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Progressive Transformers for End-to-End Sign Language Production

Conference paper
Part of the Lecture Notes in Computer Science book series (LNCS, volume 12356)

Abstract

The goal of automatic Sign Language Production (SLP) is to translate spoken language to a continuous stream of sign language video at a level comparable to a human translator. If this was achievable, then it would revolutionise Deaf hearing communications. Previous work on predominantly isolated SLP has shown the need for architectures that are better suited to the continuous domain of full sign sequences.

In this paper, we propose Progressive Transformers, the first SLP model to translate from discrete spoken language sentences to continuous 3D sign pose sequences in an end-to-end manner. A novel counter decoding technique is introduced, that enables continuous sequence generation at training and inference. We present two model configurations, an end-to-end network that produces sign direct from text and a stacked network that utilises a gloss intermediary. We also provide several data augmentation processes to overcome the problem of drift and drastically improve the performance of SLP models.

We propose a back translation evaluation mechanism for SLP, presenting benchmark quantitative results on the challenging RWTH-PHOENIXWeather-2014T (PHOENIX14T) dataset and setting baselines for future research. Code available at https://github.com/BenSaunders27/ProgressiveTransformersSLP.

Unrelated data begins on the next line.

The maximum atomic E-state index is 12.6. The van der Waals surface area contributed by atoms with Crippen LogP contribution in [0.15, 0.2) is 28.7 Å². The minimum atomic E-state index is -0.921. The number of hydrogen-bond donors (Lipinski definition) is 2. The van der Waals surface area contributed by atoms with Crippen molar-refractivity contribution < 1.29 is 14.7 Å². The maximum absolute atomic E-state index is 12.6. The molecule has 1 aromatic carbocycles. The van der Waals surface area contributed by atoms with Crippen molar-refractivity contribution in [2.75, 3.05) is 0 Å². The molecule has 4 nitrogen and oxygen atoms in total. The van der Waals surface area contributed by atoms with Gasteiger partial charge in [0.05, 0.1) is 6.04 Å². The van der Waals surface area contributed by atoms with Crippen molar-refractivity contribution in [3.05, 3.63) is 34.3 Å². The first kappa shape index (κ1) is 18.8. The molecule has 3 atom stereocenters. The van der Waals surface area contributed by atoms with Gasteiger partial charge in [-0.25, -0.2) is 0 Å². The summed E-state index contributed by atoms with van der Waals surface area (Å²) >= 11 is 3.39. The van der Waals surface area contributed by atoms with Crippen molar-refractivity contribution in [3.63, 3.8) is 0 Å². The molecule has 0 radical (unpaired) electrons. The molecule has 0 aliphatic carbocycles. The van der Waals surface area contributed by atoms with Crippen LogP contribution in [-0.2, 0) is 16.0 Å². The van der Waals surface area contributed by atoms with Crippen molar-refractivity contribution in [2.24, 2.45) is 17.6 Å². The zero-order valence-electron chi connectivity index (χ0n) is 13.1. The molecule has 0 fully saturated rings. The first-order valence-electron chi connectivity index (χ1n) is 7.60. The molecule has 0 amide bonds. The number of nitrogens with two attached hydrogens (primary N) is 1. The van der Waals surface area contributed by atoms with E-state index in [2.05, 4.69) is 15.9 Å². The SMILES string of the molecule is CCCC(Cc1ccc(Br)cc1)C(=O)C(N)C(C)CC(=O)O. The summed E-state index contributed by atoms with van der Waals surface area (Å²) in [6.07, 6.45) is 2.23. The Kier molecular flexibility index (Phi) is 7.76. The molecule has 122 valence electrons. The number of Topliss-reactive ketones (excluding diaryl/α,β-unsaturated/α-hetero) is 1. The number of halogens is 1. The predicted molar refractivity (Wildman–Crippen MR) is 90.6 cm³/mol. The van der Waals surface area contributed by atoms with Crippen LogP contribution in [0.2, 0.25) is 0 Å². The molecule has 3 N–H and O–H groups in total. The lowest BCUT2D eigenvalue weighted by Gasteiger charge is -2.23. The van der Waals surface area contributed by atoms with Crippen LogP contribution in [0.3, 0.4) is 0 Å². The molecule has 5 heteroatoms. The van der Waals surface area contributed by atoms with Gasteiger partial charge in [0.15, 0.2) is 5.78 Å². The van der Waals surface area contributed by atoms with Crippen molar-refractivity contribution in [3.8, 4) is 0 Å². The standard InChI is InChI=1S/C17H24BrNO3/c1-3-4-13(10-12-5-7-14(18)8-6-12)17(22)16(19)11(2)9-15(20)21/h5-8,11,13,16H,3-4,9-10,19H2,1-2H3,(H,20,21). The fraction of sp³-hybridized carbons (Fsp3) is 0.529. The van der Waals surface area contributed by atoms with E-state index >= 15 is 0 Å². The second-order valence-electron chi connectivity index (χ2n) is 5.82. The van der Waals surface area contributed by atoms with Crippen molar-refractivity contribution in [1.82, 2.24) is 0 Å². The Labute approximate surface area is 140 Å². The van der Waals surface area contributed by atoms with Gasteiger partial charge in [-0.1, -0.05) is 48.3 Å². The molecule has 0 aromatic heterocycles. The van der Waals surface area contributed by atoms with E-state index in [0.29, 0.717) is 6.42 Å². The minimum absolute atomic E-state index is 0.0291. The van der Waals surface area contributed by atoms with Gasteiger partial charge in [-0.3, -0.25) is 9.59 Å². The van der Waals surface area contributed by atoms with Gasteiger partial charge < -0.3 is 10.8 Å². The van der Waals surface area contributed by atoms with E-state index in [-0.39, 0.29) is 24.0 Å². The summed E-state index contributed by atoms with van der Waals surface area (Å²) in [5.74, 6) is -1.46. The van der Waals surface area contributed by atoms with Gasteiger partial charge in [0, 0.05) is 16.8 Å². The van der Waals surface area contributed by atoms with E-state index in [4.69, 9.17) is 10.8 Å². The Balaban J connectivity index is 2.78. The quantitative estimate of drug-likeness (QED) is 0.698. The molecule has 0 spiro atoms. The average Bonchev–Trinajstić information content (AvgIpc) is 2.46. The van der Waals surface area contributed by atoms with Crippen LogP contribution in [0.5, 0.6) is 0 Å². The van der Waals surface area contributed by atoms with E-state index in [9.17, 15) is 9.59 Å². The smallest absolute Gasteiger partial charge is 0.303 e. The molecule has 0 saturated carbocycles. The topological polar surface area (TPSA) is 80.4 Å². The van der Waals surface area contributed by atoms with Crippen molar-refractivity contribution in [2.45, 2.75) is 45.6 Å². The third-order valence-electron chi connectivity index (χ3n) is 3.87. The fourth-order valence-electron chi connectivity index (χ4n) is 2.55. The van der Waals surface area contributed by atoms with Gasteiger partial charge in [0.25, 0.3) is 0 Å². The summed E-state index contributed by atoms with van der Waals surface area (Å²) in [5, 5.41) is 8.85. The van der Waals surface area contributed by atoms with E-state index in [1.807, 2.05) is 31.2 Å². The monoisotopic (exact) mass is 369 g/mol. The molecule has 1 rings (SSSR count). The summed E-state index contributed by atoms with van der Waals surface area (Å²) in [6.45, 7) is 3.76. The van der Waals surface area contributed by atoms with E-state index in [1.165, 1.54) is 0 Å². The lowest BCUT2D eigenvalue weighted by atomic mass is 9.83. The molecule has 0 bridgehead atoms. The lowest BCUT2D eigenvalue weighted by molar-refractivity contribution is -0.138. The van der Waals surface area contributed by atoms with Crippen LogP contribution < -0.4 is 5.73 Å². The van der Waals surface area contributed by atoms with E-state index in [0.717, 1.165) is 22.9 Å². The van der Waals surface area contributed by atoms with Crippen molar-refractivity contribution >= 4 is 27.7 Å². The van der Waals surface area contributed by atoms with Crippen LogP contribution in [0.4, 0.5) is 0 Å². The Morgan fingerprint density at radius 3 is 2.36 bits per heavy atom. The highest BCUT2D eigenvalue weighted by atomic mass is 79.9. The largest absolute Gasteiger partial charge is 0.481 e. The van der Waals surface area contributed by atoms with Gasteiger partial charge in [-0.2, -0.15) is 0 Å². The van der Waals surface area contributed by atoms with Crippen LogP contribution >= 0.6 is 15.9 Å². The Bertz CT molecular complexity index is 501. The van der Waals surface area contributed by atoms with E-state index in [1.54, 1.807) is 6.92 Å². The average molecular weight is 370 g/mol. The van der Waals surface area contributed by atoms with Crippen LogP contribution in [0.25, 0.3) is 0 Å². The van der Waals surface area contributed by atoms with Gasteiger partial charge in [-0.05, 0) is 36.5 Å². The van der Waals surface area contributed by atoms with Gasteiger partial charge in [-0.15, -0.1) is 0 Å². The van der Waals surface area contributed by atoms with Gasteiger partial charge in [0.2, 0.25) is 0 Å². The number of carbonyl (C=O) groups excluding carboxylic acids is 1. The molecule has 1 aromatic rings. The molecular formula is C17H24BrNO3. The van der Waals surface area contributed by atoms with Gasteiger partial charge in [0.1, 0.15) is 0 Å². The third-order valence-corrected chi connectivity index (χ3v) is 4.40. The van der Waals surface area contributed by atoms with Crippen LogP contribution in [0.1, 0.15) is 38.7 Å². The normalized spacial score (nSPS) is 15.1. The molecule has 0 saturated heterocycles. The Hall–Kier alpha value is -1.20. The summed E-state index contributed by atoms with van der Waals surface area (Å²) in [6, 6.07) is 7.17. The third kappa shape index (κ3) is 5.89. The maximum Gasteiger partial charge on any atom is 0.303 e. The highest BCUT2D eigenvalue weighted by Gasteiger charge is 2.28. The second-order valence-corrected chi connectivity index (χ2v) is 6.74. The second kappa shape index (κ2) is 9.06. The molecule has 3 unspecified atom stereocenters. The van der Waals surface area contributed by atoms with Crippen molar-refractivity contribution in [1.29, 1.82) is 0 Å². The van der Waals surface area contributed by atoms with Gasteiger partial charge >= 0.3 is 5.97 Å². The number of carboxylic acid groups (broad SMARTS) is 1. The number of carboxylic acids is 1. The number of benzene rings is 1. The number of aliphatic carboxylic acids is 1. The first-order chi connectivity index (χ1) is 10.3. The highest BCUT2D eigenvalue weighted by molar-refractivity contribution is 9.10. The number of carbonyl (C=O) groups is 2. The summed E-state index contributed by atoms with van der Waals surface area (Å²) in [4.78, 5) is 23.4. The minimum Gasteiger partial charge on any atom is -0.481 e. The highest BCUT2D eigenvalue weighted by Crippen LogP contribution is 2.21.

Keywords

Sign language production Continuous sequence synthesis Transformers Sequence-to-sequence Human pose generation 

Notes

Acknowledgements

This work received funding from the SNSF Sinergia project ‘SMILE’ (CRSII2 160811), the European Union’s Horizon2020 research and innovation programme under grant agreement no. 762021 ‘Content4All’ and the EPSRC project ‘ExTOL’ (EP/R03298X/1). This work reflects only the authors view and the Commission is not responsible for any use that may be made of the information it contains. We would also like to thank NVIDIA Corporation for their GPU grant.

Supplementary material

Supplementary material 1 (mp4 8415 KB)

504452_1_En_40_MOESM2_ESM.pdf (11.3 mb)
Supplementary material 2 (pdf 11600 KB)

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Authors and Affiliations

  1. 1.University of SurreyGuildfordEngland

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